Now We’re Talking to Therapists About Climate Anxiety
Psychologists weren’t exactly trained to counsel clients through the destruction of the planet
For the better part of a year, a young man in Melbourne had been struggling with insomnia, depression, and anxiety. He heard strange voices, stopped going to school, and contemplated suicide. As his condition worsened, he spent more time online, reading about climate change. Before long, he had convinced himself that he was personally responsible for the depletion of the earth’s water supplies. He compulsively checked the faucets at home, fearing that a leaky tap could deprive “millions of people.” By the time he was admitted to the inpatient unit at Royal Children’s Hospital Melbourne, he was trying not to drink water at all. “I feel guilty about it,” he explained to his psychiatrists. (After several days on antipsychotics, he conceded that the oceans would survive his eight cups a day.) His case, described in a 2008 report in the Australian and New Zealand Journal of Psychiatry, was the first reported instance of “climate change delusion.”
It probably won’t be the last. The news about climate change has been bleak for a long time, and over the past few years, it’s become harder to ignore. In 2018, the United Nations released a panic-inducing report predicting massive heat waves, food shortages, and even, potentially, genocide by 2040. (The report was memorably illustrated in the New York Times with an apocalyptic photo of a child alone in a drought-ravaged landscape, playing with a pile of bones.) In a 2019 Gallup poll, 45% of respondents — up from 36% five years ago — predicted that global warming would seriously affect them in their lifetime. Only 20% said they didn’t worry about the environment at all.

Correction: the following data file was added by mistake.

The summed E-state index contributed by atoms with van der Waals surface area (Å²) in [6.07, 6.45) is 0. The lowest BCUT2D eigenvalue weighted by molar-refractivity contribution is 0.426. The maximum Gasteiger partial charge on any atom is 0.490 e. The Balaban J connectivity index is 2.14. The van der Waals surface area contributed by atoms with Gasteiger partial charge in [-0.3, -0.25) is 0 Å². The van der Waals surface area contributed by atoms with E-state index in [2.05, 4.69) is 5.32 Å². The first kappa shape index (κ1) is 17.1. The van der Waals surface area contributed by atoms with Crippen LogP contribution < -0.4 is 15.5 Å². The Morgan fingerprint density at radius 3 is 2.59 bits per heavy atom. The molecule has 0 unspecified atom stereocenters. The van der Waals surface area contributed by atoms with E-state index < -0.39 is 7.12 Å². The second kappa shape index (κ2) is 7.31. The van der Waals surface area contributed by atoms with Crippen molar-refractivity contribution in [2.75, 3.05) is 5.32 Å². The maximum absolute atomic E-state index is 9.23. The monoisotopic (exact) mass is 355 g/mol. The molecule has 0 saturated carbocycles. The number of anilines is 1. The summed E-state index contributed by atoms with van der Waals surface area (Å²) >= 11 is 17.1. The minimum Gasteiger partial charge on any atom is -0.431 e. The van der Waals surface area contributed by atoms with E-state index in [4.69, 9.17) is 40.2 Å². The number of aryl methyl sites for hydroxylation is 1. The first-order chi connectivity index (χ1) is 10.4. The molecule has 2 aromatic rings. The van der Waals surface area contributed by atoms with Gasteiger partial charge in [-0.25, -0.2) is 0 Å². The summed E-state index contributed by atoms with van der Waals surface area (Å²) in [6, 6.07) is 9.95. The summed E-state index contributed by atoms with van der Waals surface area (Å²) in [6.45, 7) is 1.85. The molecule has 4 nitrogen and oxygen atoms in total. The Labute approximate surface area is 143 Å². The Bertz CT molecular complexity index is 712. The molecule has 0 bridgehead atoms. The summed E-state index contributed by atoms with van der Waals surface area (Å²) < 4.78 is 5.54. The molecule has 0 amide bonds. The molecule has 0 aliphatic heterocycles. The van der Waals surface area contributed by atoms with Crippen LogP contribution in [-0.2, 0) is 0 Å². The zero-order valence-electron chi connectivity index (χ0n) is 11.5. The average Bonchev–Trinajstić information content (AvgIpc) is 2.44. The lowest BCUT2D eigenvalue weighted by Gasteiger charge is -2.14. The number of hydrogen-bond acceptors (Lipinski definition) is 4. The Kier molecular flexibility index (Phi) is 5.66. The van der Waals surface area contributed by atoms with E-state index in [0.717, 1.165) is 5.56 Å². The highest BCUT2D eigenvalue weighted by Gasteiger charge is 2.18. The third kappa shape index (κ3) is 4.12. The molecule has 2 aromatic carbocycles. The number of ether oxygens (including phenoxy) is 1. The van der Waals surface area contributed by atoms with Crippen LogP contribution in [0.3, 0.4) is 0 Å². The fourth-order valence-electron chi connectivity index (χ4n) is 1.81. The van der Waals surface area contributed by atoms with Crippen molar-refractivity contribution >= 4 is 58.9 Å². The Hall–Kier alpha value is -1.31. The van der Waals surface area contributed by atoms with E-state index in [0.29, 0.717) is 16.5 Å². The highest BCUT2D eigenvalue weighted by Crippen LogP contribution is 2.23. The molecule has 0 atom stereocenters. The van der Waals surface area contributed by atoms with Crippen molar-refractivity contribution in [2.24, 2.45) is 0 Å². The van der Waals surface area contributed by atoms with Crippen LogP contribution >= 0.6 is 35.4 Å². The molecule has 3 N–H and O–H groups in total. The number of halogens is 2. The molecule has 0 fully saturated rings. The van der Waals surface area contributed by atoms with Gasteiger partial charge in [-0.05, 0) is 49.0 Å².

“The destruction of the planet — what could be worse? It can cause people to freak out or go numb.”
Climate change poses a unique challenge for therapists, many of whom say they’re hearing more patients, especially younger ones, talk about their fears of a warming planet. On the one hand, worrying is a natural response to an existential threat, and it serves a purpose: It can motivate us to take action. But climate anxiety can be…